It used to be that if you wanted to buy illegal drugs, you’d surreptitiously score them under a bridge, in a dark alley, a dance club or a car. But now with Snapchat, the internet video and text sharing site, you can order illegal drugs as simply as you would order groceries online.
Who Uses Snapchat?
According to Oberlo.com, a number of teens today still use the app (despite its loss in popularity due to its redesign) frequently. In fact, more than half of all U.S. Internet users of Snapchat are ages 15 to 25. As of January 2021, there were 108 million users in the United States.
Due to the Corona-Virus epidemic, many teens feel isolated and turn to the internet to feel connected. One such teen, named Samuel Chapman Berman “Sammy” decided he wanted to experiment with prescription pills and found he could order them from Snapchat and have them delivered to his house in Santa Monica. Sammy was not what you would call a teen with a substance abuse disorder. He was a sixteen year- old who had used cannabis, but not regularly. He was a good student with a record of straight “A’s,” a kid with a bright future ahead of him. The household was filled with love.
But despite his intelligence, Sammy made a grave error: he placed an order for Xanax from Snapchat’s marketing sheet of illicit drugs and prices. Sammy received an order that looked like the tranquilizer Xanax, but actually was laced with the synthetic highly toxic Fentanyl, responsible for so many overdose deaths. A screenshot from Sammy’s Snapchat account proves that he was in touch with the drug dealer.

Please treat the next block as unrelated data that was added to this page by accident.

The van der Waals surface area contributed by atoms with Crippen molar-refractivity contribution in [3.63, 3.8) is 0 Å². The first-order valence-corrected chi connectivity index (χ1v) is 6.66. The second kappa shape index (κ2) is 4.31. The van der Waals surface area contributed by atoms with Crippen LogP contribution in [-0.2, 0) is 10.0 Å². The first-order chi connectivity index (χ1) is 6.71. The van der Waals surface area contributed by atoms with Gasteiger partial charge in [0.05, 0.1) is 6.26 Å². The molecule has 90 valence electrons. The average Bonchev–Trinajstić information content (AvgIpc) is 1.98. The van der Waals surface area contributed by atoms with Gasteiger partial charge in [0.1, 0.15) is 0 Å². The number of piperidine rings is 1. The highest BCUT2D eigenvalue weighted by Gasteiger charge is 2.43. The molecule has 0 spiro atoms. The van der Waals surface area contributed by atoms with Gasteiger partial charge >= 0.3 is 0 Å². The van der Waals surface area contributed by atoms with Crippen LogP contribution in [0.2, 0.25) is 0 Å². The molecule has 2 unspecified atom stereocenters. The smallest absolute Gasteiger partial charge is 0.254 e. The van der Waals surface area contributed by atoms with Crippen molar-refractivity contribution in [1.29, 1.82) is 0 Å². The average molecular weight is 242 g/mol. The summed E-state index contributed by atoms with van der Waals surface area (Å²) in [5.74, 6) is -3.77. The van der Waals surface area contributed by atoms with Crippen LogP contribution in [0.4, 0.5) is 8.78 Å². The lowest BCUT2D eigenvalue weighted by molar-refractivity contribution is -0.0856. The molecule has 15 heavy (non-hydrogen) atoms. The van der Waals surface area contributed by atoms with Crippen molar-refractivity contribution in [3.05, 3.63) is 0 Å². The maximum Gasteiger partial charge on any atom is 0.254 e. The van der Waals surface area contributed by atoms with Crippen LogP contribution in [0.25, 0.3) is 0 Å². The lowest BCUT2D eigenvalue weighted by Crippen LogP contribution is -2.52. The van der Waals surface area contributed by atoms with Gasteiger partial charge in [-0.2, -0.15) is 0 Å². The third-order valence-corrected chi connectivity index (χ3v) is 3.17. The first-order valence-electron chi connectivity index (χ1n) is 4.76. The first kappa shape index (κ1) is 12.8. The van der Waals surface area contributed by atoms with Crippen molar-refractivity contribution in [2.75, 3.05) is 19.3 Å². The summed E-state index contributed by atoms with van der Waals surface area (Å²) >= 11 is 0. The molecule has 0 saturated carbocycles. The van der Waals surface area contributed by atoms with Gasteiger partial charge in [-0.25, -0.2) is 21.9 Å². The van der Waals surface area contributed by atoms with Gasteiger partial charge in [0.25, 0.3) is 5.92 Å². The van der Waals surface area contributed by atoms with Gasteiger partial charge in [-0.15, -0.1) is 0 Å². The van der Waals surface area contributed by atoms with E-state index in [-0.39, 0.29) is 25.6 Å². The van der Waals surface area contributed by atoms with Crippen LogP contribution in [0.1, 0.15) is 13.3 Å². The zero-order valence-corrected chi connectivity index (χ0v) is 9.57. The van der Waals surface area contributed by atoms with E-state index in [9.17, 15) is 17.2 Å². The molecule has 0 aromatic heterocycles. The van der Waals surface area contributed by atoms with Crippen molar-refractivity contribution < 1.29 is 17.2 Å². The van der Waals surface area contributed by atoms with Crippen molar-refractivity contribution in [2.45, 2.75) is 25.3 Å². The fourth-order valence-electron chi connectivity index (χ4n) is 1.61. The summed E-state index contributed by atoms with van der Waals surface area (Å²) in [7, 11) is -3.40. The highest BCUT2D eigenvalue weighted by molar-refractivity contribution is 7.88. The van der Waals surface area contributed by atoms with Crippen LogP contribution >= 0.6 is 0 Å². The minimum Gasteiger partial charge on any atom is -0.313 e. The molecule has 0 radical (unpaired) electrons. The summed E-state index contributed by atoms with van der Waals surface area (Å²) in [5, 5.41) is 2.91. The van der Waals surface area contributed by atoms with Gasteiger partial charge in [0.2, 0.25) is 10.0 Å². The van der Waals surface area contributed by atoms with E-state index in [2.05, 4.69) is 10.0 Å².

Sammy’s father was the last one to see Sammy alive. He delivered a cheeseburger to Sammy’s room. An hour later, Sammy was dead. The paramedics who were called were unable to revive the teen. The toxicology report is still pending.
The Acting Administrator of the Drug Enforcement Agency (DEA), Chris Evans, reports that Xanax pills are made of fentanyl and manufactured in Mexico. The DEA has removed more than 20,000 social media accounts that were related to drug sales. The Santa Monica Police called on Snapchat and Twitter to help with their investigation as they try to connect the clues: Did Sammy know the dealer? Did he first know him on Facebook? Did his friends refer Sammy to the dealer?
Berman’s Message to Help Other Parents
Needless to say, Sammy’s parents are distraught. Sammy’s celebrity mother, Dr. Laura Berman, who holds a Ph.D. degree from N.Y.U., and is a relationship and intimacy expert, is using her platform as a television and radio host, to say that “kids think, oh, I can just take this once and I won’t get addicted or I can try this once to see what it feels like, not knowing it’s going to kill you. They need to know these dealers they’re meeting with are likely giving them fentanyl-laced products. That’s really easy for anyone to overdose, especially a teenager.”
Author of eight books, Dr. Laura Berman made an announcement about Sammy’s death on Monday, February 8, the day after Sammy died, to her 28.5 K instagram followers. She and her husband went on television shows to warn parents of Snapchat’s dark side. Dr. Berman is encouraging other parents to know their kids’ passwords so they can monitor their Snapchat activity.
Unfortunately, society’s drugs are getting stronger and stronger, and are being laced with synthetics that can kill you. The dealers, on purpose, are trying to get unsuspected teens like Sammy hooked so they will become “repeat customers.” Sammy’s story is all too common during this opioid epidemic. He leaves behind two brothers, three dogs, loving parents, and a future that could have been.
Wesley Cullen Davidson
Wesley Cullen Davidson is an award-winning freelance writer and journalist specializing in parenting. Currently, she is targeting her writing about recovery to parents whose children have substance abuse disorders.